Bastet was originally a lioness goddess, in the pyramid age when She manifested as something quite ferocious and warlike. That defensive, protective character of Hers is referenced more subtly in this icon; it does not predominate, because the purpose of this icon is to summon the much more benign aspects of the Goddess, Her qualities as a compassionate source of motherly protection. Those wrathful characteristics She has as a lioness, as the Eye of Ra, have been toned down in this depiction of the Goddess. Behind Bast we see a smaller scene of the Great Tomcat slaying Apep, to honour the very ancient warlike character of Bast.
Later on, Bast's association with the domestic cat came to dominate Her iconography, and because that is the aspect of Her that contemporary devotees gravitate towards, She has been depicted here in Her cat form.
The intimate relationship of Bast with Ra is spelled out in the presence of the large Wedjat Eye, its falcon talon reaching out to exchange a blessing of power with the Goddess. The Wedjat Eye is always used as a symbol of solar power, and in this instance it is used to denote the creative power of Ra as the originator of the cosmos.
The Goddess carries upon Her head the disc or face of the Sun, which the Egyptians used as a determinative for the name of Ra. In fact, the name of Ra can be written with just the solar disc, having a dot in the centre. To accomplish this, a sumptuous Indian star ruby has been placed in the centre.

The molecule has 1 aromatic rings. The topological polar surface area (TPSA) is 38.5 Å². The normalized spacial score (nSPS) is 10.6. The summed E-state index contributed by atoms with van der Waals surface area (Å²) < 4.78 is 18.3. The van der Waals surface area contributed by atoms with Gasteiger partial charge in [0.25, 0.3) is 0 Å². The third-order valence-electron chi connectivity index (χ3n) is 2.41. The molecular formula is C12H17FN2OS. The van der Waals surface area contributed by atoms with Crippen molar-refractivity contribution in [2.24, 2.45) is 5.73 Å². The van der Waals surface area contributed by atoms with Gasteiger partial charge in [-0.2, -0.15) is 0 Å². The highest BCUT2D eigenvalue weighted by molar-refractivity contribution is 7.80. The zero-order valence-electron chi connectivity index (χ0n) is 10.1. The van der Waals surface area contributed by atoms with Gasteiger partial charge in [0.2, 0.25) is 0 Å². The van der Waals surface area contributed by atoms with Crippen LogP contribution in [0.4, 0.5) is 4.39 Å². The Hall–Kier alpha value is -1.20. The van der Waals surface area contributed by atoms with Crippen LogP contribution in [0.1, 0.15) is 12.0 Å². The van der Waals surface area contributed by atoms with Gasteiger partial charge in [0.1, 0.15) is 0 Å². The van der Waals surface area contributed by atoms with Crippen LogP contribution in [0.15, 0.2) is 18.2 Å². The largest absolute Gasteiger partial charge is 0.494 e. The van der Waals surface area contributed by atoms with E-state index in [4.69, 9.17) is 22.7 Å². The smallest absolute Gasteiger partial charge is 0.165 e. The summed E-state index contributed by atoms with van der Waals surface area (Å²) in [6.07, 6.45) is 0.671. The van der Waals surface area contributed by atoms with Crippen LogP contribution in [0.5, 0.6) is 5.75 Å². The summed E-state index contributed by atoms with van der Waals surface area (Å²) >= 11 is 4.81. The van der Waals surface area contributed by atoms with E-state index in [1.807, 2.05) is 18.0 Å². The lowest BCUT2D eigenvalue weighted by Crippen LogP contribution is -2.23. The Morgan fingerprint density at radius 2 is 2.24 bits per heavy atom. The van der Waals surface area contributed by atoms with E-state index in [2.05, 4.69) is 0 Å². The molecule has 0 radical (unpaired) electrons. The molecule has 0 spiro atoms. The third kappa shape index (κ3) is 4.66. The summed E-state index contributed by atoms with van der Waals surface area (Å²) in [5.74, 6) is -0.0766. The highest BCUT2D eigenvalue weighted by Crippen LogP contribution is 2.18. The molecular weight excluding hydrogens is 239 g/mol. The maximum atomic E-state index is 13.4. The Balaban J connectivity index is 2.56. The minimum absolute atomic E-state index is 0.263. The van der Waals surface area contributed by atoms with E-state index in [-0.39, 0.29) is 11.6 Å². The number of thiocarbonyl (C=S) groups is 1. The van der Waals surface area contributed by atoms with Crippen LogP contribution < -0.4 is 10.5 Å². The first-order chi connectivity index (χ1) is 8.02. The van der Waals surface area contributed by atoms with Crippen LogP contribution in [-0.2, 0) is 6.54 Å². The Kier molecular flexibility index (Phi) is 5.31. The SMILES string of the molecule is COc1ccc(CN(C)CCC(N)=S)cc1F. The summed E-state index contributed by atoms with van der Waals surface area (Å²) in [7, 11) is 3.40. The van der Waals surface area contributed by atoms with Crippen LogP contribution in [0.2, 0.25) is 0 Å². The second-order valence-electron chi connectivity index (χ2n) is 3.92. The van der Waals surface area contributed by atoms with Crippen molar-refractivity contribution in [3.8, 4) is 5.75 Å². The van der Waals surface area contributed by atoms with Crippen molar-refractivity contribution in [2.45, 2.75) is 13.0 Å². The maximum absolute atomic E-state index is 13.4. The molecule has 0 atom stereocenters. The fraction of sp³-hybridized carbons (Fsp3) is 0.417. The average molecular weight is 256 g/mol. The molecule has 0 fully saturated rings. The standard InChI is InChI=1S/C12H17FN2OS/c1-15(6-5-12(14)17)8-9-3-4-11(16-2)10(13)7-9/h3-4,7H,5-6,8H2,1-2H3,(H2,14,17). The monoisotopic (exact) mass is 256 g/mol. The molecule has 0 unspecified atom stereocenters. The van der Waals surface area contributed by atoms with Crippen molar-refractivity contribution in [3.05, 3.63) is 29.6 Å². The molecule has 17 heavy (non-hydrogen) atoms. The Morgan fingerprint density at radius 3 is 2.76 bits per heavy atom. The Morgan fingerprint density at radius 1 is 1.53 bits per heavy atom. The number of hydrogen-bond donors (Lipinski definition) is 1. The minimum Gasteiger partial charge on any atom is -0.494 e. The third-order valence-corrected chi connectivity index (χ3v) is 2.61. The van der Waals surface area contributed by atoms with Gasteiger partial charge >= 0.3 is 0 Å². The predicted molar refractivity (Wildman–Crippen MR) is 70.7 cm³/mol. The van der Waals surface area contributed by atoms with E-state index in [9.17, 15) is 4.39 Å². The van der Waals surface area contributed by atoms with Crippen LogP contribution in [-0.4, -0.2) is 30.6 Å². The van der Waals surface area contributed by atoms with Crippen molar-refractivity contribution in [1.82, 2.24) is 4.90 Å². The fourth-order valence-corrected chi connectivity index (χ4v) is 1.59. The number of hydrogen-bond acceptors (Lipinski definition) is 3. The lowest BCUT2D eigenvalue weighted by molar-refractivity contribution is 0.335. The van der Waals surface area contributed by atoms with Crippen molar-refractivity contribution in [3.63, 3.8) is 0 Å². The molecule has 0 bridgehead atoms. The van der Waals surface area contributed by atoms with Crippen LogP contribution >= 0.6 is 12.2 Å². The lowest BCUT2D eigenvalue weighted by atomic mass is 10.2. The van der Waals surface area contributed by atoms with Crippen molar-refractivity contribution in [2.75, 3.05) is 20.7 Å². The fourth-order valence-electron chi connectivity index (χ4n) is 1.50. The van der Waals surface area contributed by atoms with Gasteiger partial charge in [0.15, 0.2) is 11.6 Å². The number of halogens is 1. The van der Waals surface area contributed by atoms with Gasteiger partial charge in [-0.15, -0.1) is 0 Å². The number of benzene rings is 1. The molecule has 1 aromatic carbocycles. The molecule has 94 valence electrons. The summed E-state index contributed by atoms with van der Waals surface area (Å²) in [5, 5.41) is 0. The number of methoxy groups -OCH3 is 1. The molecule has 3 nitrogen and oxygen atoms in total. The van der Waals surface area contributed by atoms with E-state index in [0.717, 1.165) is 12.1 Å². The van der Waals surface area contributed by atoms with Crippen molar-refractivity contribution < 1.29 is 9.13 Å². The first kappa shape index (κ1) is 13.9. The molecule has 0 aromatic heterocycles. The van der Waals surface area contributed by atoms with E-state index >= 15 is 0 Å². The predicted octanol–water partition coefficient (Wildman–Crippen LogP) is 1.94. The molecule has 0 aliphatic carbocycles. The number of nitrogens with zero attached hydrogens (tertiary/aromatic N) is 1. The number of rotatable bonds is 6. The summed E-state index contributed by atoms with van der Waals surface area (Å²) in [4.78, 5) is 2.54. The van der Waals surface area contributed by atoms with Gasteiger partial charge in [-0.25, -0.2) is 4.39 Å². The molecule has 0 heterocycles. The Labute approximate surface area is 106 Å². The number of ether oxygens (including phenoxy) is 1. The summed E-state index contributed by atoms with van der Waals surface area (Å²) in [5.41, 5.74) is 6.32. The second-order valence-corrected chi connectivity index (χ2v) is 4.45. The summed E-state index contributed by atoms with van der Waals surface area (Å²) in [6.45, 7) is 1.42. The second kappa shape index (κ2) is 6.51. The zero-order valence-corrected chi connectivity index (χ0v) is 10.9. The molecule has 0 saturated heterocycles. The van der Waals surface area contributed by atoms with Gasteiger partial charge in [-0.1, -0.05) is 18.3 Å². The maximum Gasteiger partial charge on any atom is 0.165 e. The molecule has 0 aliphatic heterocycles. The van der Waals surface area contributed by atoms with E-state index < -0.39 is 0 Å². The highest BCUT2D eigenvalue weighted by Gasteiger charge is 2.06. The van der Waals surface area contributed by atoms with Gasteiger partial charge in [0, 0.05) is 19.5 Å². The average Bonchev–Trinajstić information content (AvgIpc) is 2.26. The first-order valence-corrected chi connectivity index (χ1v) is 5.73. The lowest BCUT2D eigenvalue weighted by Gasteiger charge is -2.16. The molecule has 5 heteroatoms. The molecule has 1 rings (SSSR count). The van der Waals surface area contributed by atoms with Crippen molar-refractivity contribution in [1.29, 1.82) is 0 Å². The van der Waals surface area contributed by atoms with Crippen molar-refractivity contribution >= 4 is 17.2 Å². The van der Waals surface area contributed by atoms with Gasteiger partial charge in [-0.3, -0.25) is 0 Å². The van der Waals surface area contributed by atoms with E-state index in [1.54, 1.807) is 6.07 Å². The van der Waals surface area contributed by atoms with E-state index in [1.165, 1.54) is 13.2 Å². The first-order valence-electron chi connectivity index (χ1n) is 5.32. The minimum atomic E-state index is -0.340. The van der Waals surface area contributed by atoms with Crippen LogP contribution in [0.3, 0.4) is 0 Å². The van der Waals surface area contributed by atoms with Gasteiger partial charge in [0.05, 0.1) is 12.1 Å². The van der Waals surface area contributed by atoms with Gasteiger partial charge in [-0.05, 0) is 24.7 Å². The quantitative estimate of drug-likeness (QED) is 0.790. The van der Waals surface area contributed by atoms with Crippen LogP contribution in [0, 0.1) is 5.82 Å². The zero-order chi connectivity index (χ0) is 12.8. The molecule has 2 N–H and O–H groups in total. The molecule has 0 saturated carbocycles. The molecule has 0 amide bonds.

Foremost of Bast's symbols, and the primary symbol used in all ancient images of the Goddess, is the Sistrum, which the Egyptians called sesheshet, a ceremonial rattle beloved of the Gods. This is a highly charged ritual object used first and foremost by chantresses or priestess singers in the temples. Bast seems to have been associated with music and the joy it brings from almost the beginning of Her iconography, and is practically inseparable from it; so, in this icon of Her we see the Sistrum as an embodiment of Her power and the light She brings. Notice how the multicolored flames shoot out from the base of the rattle and writhe upward. These can be thought of as music, as the sacred power being produced as the Goddess flicks Her wrist back and forth to create the rattling sound.
Two of the other important symbols of Bast are the menat necklace and the aegis or sacred shield. The menat is a heavily beaded ritual object closely associated with the adoration of goddesses such as Hathor and Bast, and was used as a form of rattle, having a counterweight at one end that was held by priestesses. Bast holds a menat decorated with golden lotus leaves and a sixteen-petaled rosette, in the centre of which has been placed a ruby-coloured Austrian crystal. Two strings of beads connect the menat to the aegis-shield, which has at its centre a tiny image of Bast as a lioness, paying tribute to Her roots.
The hieroglyphs framing the Goddess read: Bastet the Great, Bastet Who is the Great Enchantress. Bastet the Lady of Heaven, Who is Mistress of Illumination, the beautiful of face as the Eye of Ra.